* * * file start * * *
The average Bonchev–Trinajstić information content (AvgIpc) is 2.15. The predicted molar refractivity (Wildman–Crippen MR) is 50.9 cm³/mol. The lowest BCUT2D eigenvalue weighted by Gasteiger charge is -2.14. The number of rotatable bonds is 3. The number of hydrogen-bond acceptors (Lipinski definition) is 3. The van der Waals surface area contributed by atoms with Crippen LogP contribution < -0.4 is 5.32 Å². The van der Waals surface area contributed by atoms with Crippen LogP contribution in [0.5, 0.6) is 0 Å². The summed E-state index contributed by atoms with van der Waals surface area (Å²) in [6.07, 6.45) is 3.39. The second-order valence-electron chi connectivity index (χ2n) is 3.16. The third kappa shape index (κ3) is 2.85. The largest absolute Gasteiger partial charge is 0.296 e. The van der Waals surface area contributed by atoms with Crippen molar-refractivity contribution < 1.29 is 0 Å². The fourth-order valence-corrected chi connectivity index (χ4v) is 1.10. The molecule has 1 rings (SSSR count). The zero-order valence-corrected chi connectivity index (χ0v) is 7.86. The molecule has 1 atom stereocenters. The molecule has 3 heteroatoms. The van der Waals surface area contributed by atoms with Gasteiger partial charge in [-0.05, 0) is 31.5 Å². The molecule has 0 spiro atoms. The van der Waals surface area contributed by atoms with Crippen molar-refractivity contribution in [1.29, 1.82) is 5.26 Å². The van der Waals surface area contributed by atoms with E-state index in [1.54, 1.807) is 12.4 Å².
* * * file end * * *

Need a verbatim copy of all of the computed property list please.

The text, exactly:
The average Bonchev–Trinajstić information content (AvgIpc) is 2.15. The predicted molar refractivity (Wildman–Crippen MR) is 50.9 cm³/mol. The lowest BCUT2D eigenvalue weighted by Gasteiger charge is -2.14. The number of rotatable bonds is 3. The number of hydrogen-bond acceptors (Lipinski definition) is 3. The van der Waals surface area contributed by atoms with Crippen LogP contribution < -0.4 is 5.32 Å². The van der Waals surface area contributed by atoms with Crippen LogP contribution in [0.5, 0.6) is 0 Å². The summed E-state index contributed by atoms with van der Waals surface area (Å²) in [6.07, 6.45) is 3.39. The second-order valence-electron chi connectivity index (χ2n) is 3.16. The third kappa shape index (κ3) is 2.85. The largest absolute Gasteiger partial charge is 0.296 e. The van der Waals surface area contributed by atoms with Crippen molar-refractivity contribution < 1.29 is 0 Å². The fourth-order valence-corrected chi connectivity index (χ4v) is 1.10. The molecule has 1 rings (SSSR count). The zero-order valence-corrected chi connectivity index (χ0v) is 7.86. The molecule has 1 atom stereocenters. The molecule has 3 heteroatoms. The van der Waals surface area contributed by atoms with Gasteiger partial charge in [-0.05, 0) is 31.5 Å². The molecule has 0 spiro atoms. The van der Waals surface area contributed by atoms with Crippen molar-refractivity contribution in [1.29, 1.82) is 5.26 Å². The van der Waals surface area contributed by atoms with E-state index in [1.54, 1.807) is 12.4 Å².